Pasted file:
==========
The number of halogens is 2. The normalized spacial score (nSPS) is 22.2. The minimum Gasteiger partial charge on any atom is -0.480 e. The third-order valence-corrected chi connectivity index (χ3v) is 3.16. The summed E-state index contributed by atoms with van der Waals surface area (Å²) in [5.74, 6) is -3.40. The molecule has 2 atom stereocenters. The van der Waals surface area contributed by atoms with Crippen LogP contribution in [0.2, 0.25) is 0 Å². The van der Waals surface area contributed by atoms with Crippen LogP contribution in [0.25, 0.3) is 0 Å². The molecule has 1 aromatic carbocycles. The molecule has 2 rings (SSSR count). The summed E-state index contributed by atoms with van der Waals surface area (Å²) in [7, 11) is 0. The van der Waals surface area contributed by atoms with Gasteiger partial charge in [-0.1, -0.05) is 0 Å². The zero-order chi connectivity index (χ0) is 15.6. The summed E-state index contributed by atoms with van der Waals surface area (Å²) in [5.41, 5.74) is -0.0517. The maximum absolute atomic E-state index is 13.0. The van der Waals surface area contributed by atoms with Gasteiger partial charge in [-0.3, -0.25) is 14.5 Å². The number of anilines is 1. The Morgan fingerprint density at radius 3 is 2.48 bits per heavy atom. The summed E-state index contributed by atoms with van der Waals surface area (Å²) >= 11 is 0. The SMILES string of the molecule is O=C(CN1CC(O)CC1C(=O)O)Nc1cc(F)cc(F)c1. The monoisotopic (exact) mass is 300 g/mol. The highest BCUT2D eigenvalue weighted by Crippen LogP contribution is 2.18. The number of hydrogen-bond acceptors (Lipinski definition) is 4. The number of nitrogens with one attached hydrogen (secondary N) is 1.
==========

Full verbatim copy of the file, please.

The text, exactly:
The number of halogens is 2. The normalized spacial score (nSPS) is 22.2. The minimum Gasteiger partial charge on any atom is -0.480 e. The third-order valence-corrected chi connectivity index (χ3v) is 3.16. The summed E-state index contributed by atoms with van der Waals surface area (Å²) in [5.74, 6) is -3.40. The molecule has 2 atom stereocenters. The van der Waals surface area contributed by atoms with Crippen LogP contribution in [0.2, 0.25) is 0 Å². The van der Waals surface area contributed by atoms with Crippen LogP contribution in [0.25, 0.3) is 0 Å². The molecule has 1 aromatic carbocycles. The molecule has 2 rings (SSSR count). The summed E-state index contributed by atoms with van der Waals surface area (Å²) in [7, 11) is 0. The van der Waals surface area contributed by atoms with Gasteiger partial charge in [-0.1, -0.05) is 0 Å². The zero-order chi connectivity index (χ0) is 15.6. The summed E-state index contributed by atoms with van der Waals surface area (Å²) in [5.41, 5.74) is -0.0517. The maximum absolute atomic E-state index is 13.0. The van der Waals surface area contributed by atoms with Gasteiger partial charge in [-0.3, -0.25) is 14.5 Å². The number of anilines is 1. The Morgan fingerprint density at radius 3 is 2.48 bits per heavy atom. The summed E-state index contributed by atoms with van der Waals surface area (Å²) >= 11 is 0. The SMILES string of the molecule is O=C(CN1CC(O)CC1C(=O)O)Nc1cc(F)cc(F)c1. The monoisotopic (exact) mass is 300 g/mol. The highest BCUT2D eigenvalue weighted by Crippen LogP contribution is 2.18. The number of hydrogen-bond acceptors (Lipinski definition) is 4. The number of nitrogens with one attached hydrogen (secondary N) is 1.